Parasitic Fungus Of The Vine: The Most Common And Harmful Adversities For Our Vineyard

Parasitic Fungus Of The Vine: The Most Common And Harmful Adversities For Our Vineyard

The vine is a climbing tree that has been cultivated for centuries, both for the production of table grapes and for the production of wine. Fungal diseases are, among the adversities that can affect this plant, certainly those that can cause most damage, there is not a single fungus parasite of the vine but there are several and very dangerous.

Let’s see together what they can be and how to recognize them to avoid irreparable damage to our vineyard.

What are Mushrooms?

Mushrooms are heterotrophic, unicellular or multicellular organisms, which means that they are not able to synthesize all the organic molecules they need independently.

In order to survive they have to rely on organic compounds previously synthesized by other organisms, which are instead called autotrophes, such as all plants.

The relationship that may exist between this organism and the infested plant varies according to the species of fungus:

  1. Saprophytic fungi, which live at the expense of other dead organisms.
  2. Parasitic fungi, which live at the expense of another living organism, those most harmful to our vineyards, can cause the death of the plants.
  3. Symbiotic fungi, that is to say that they always live exploiting another living organism but in this case both the symbiote and the host take advantage of this cohabitation.

Vine Fungus Parasites

There are several species of vine fungus parasites the most common and harmful are:

  1. Anthracnose – this fungus strikes the leaves causing small dry areas isolated or intersected with the edges of black-purple; it also strikes the shoots that have circular depressed notches, brownish in color; the grapes of the bunch infected by the fungus break easily favoring the proliferation of ‘gray mold’.
  2. Euthypiosis – plants attacked by Eutypa lata have weak shoots, short internodes, small, deformed, chlorotic leaves, with necrosis at the margins. The infection worsens from year to year until it causes the death of the plant after 3-4 years.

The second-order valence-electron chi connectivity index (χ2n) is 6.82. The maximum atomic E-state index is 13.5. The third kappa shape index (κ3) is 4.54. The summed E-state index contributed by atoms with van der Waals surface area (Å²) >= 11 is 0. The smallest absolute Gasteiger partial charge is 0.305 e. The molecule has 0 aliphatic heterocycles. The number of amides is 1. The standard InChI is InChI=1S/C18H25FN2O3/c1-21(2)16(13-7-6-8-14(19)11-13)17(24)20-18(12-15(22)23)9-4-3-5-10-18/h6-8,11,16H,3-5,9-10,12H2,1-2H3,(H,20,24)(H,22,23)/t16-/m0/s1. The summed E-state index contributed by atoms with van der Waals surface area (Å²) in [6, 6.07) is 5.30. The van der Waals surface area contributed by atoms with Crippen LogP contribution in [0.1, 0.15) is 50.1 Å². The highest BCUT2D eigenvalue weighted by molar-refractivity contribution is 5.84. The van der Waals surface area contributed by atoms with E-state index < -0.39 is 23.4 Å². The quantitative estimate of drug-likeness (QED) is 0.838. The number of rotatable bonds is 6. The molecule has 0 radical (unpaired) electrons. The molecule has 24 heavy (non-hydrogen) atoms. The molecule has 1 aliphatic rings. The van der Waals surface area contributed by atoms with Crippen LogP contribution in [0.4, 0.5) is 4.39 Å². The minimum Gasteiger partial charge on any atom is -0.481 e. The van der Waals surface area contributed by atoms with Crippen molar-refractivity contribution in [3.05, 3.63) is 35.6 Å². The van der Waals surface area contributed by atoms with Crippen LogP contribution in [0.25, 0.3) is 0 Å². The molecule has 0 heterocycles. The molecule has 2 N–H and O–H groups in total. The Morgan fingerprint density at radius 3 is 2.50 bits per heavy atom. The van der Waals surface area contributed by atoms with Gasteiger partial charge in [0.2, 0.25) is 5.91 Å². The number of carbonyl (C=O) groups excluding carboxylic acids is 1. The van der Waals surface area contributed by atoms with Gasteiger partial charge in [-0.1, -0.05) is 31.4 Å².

3. Excoriosis – Phomopsis viticola affects young shoots, which have lesions and cracks, even deep, another characteristic symptom is the bleaching in the affected areas. These symptoms occur especially in winter.
  4. Bait disease – the attack of these fungal organisms causes the death of the entire plant more or less abruptly, altering the woody tissues with the exception of the outer layer.
  5. Acid rot – takes its name from the smell of vinegar emanating from the affected bunches. This disease is caused by a joint action of various species of yeast, which attack the berries, causing them to break down.
  6. Black rot – all herbaceous organs of the vine can be attacked by this fungus, with the presence of necrotic notches on leaves, shoots, shoots and leaf petioles. The affected berries wither and darken until they take on a bright black color.
  7. Root rot – manifests itself in general weakening of the plant, withering of the leaves, reduced growth of the vegetation.
  8. Grey mould – the attack of Botrytis cinerea is limited to the bunch, and is favoured by the lesions present on the berries, which assume a brown color covering themselves with a greyish felt patina.
  9. Oidium – on the leaves attacked by Uncinula necator we can see faded discoloured areas covered with a whitish efflorescence, the affected berries have reticulated lesions in the skin and pulp
  10. Grapevine downy mildew – the leaves attacked by Plasmopara viticola first have translucent spots, called oil spots covered on the underside with abundant whitish mould, then dry up; the young herbaceous shoots affected take on a soft consistency and then the necrosis of the tissues; the bunches attached at any stage of flowering, dry up in whole or in part
  11. White caries of the vine – caused by the fungus Pilidiella diplodiella, develops after hailstorms and manifests itself with damage to the bunches that are covered with whitish pustules. The grapes thus affected fall to the ground.

The production of wine grapes in Italy boasts excellent names and centuries-old vineyards, but also for our small vineyard, you understand how important it can be to act quickly by identifying the unwanted guest to be able to fight and eradicate it.

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